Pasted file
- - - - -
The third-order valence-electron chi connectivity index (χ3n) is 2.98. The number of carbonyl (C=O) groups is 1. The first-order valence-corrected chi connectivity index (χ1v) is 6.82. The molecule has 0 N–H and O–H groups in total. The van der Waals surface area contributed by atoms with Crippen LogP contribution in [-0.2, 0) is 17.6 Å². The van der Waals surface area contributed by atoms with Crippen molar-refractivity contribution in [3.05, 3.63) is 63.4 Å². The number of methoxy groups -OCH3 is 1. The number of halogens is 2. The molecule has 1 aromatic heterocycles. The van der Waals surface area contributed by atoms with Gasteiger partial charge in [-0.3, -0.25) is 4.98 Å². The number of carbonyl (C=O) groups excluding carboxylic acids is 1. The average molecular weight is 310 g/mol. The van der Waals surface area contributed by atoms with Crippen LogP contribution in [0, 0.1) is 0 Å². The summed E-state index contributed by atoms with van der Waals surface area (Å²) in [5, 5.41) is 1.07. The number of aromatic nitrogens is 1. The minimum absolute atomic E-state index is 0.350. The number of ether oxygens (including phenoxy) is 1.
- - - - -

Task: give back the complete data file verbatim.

The third-order valence-electron chi connectivity index (χ3n) is 2.98. The number of carbonyl (C=O) groups is 1. The first-order valence-corrected chi connectivity index (χ1v) is 6.82. The molecule has 0 N–H and O–H groups in total. The van der Waals surface area contributed by atoms with Crippen LogP contribution in [-0.2, 0) is 17.6 Å². The van der Waals surface area contributed by atoms with Crippen molar-refractivity contribution in [3.05, 3.63) is 63.4 Å². The number of methoxy groups -OCH3 is 1. The number of halogens is 2. The molecule has 1 aromatic heterocycles. The van der Waals surface area contributed by atoms with Gasteiger partial charge in [-0.3, -0.25) is 4.98 Å². The number of carbonyl (C=O) groups excluding carboxylic acids is 1. The average molecular weight is 310 g/mol. The van der Waals surface area contributed by atoms with Crippen LogP contribution in [0, 0.1) is 0 Å². The summed E-state index contributed by atoms with van der Waals surface area (Å²) in [5, 5.41) is 1.07. The number of aromatic nitrogens is 1. The minimum absolute atomic E-state index is 0.350. The number of ether oxygens (including phenoxy) is 1.